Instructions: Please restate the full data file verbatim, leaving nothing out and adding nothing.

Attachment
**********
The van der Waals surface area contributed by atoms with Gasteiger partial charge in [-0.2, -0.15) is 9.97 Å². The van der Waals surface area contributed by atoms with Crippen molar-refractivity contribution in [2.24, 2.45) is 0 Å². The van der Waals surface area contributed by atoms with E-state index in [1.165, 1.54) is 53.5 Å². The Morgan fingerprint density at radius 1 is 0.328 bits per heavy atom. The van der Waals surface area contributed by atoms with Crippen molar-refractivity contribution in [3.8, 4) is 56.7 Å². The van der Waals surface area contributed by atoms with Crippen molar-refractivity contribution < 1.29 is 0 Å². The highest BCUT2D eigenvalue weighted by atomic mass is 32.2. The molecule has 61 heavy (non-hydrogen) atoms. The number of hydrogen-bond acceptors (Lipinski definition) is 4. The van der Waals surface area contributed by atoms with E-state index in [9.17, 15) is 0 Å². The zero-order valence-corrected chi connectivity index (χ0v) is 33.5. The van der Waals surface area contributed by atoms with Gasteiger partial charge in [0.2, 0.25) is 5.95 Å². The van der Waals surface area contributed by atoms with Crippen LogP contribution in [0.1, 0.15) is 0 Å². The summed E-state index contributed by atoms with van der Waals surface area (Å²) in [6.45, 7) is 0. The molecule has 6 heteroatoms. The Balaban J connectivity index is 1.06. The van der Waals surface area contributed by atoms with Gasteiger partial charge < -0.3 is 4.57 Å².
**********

The van der Waals surface area contributed by atoms with Gasteiger partial charge in [-0.2, -0.15) is 9.97 Å². The van der Waals surface area contributed by atoms with Crippen molar-refractivity contribution in [2.24, 2.45) is 0 Å². The van der Waals surface area contributed by atoms with E-state index in [1.165, 1.54) is 53.5 Å². The Morgan fingerprint density at radius 1 is 0.328 bits per heavy atom. The van der Waals surface area contributed by atoms with Crippen molar-refractivity contribution in [3.8, 4) is 56.7 Å². The van der Waals surface area contributed by atoms with Crippen molar-refractivity contribution < 1.29 is 0 Å². The highest BCUT2D eigenvalue weighted by atomic mass is 32.2. The molecule has 61 heavy (non-hydrogen) atoms. The number of hydrogen-bond acceptors (Lipinski definition) is 4. The van der Waals surface area contributed by atoms with E-state index in [9.17, 15) is 0 Å². The zero-order valence-corrected chi connectivity index (χ0v) is 33.5. The van der Waals surface area contributed by atoms with Gasteiger partial charge in [0.2, 0.25) is 5.95 Å². The van der Waals surface area contributed by atoms with Crippen LogP contribution in [0.1, 0.15) is 0 Å². The summed E-state index contributed by atoms with van der Waals surface area (Å²) in [6.45, 7) is 0. The molecule has 6 heteroatoms. The Balaban J connectivity index is 1.06. The van der Waals surface area contributed by atoms with Gasteiger partial charge < -0.3 is 4.57 Å².